/The trees and me 

The trees and me 

By Jim Poling Sr. 

budding is taking its time because of this spring’s chill. But slowly
and surely new leaves are appearing, and soon those long views through a
naked forest will be gone.
That’s a bit sad because walking a
leafless forest with the snow gone is a fine experience. You see
interesting details that are hidden at other times of the year.
the hilltop far back in this bush I peer through skeletal trees and see
the lake below, dancing sparkling blue in the spring breeze.
humps and hollows of the land are all visible, and I can see almost the
full length of the ravine being navigated by a doe and her yearling. Mom
is moving very cautiously, likely because she has picked up a hint of
my scent.
Walking here tells me how the woods withstood winter’s
ravages. Twigs litter the ground, snapped from trees and tossed about by
stiff winter winds. Also, some larger, full branches have been brought
down by stronger winds and heavy snows.
You get the feeling that all this is part of a natural culling of the weak to make the overall forest stronger, healthier.
similar is happening in our human population during this COVID-19
pandemic. The old and the infirm are succumbing in greater numbers, but
unlike with trees, the human culling weakens, not strengthens, our
There are a lot of older tree folks back here in this
forest. Rugged silver birches with shaggy bark look like old men nearing
the end of their time, but still hanging on to give shelter to birds
and animals.
The most commanding sight in this leafless world are the
granite ridges, solid Canadian Shield faces eight to nine metres high.
In winter they are obscured by ice and snow. Soon the leaves on the oaks
and maples will hide them completely from anyone nearby.
Today they
are awe inspiring, dominating this piece of undressed forest but giving
no hint of their past. The things they must have seen over thousands of
At the base of the rock face I see a splotch of colour. It is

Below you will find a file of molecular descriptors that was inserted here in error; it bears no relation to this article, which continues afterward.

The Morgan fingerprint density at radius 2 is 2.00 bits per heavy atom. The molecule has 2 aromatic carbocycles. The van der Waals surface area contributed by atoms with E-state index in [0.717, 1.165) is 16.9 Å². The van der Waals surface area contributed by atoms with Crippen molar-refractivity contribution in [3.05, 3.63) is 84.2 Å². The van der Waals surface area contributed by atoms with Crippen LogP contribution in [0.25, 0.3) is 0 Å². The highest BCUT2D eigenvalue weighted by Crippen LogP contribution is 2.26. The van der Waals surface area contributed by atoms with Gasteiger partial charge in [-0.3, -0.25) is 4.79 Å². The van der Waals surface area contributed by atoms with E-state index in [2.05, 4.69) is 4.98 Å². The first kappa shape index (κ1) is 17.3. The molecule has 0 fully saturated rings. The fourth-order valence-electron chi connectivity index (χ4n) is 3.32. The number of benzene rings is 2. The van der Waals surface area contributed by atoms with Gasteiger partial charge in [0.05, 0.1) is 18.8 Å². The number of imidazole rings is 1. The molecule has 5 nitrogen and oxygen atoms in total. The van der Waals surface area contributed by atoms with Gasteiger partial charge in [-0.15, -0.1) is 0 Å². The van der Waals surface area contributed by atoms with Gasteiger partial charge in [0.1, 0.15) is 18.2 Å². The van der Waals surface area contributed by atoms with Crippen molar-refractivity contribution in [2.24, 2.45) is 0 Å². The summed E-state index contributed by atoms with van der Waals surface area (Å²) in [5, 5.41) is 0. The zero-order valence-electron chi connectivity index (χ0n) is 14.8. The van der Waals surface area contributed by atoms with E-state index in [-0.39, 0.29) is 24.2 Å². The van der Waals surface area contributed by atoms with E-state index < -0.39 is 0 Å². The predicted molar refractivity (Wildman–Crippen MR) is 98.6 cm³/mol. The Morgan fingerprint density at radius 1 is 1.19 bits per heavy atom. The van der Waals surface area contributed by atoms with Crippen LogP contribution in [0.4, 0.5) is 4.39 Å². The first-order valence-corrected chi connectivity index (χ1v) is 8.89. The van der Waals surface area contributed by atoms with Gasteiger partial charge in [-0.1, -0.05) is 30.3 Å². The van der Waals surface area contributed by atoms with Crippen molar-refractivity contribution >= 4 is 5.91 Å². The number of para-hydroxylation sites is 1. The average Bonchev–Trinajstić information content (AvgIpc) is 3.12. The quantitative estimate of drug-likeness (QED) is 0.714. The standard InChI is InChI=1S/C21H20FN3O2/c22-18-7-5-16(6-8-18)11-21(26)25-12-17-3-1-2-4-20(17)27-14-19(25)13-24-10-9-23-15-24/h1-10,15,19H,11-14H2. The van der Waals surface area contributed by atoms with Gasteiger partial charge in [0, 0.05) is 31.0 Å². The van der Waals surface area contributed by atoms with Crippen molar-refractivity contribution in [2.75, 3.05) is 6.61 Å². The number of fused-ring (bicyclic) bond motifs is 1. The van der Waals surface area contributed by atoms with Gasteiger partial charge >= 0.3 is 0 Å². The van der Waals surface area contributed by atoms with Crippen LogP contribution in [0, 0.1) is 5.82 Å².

the pale tan of dried and dead beech leaves that a young beech refused
to drop last fall.
There are others not far off and that is a good
sign. Beeches are terrific trees and I hope they all grow up to have
long and fruitful lives.
Science has yet to figure out why all
beeches don’t drop their leaves in autumn. There is no firm evidence of
why, but much speculation.
One theory is that holding on to the
leaves reduces water loss and provides a small amount of nutrients to
the tree during winter and early spring.
Winter leaf retention,
called marcescence (mar-ses-sense), is seen mainly on young beeches, or
sometimes the very lowest branches of a larger beech. It is also seen
sometimes on other species, notably oak and ironwood,
The retained dead leaves are pushed off by new buds that appear at this time of year.
people are bird watchers but I am a tree watcher. I find it interesting
to follow their transitions through the seasons, standing stoically
against extreme elements that often break their limbs, snap their backs
or uproot their lives.
They are the one living species on earth whose
sole purpose is to benefit other species. They feed and they shelter
and give of themselves so others can be well and happy. As we all know,
they absorb carbon dioxide and release oxygen, helping to save mankind
from its own pollution.
It is important to watch trees and to learn from them. For instance, we are learning more about how trees affect human health.
2013 study reported in the American Journal of Preventive Medicine
found that human deaths from cardiovascular and lower respiratory
illnesses increased with the devastation of ash trees attacked by the
invasive emerald ash borer.
The study found that the deaths of huge
number of ash trees could be linked to an additional 21,000 deaths – an
additional 24 deaths per 100,000 people every year. That is a
10-per-cent increase in mortality for those two diseases.
Naked or fully leaved, there is much more among the trees than meets the eye.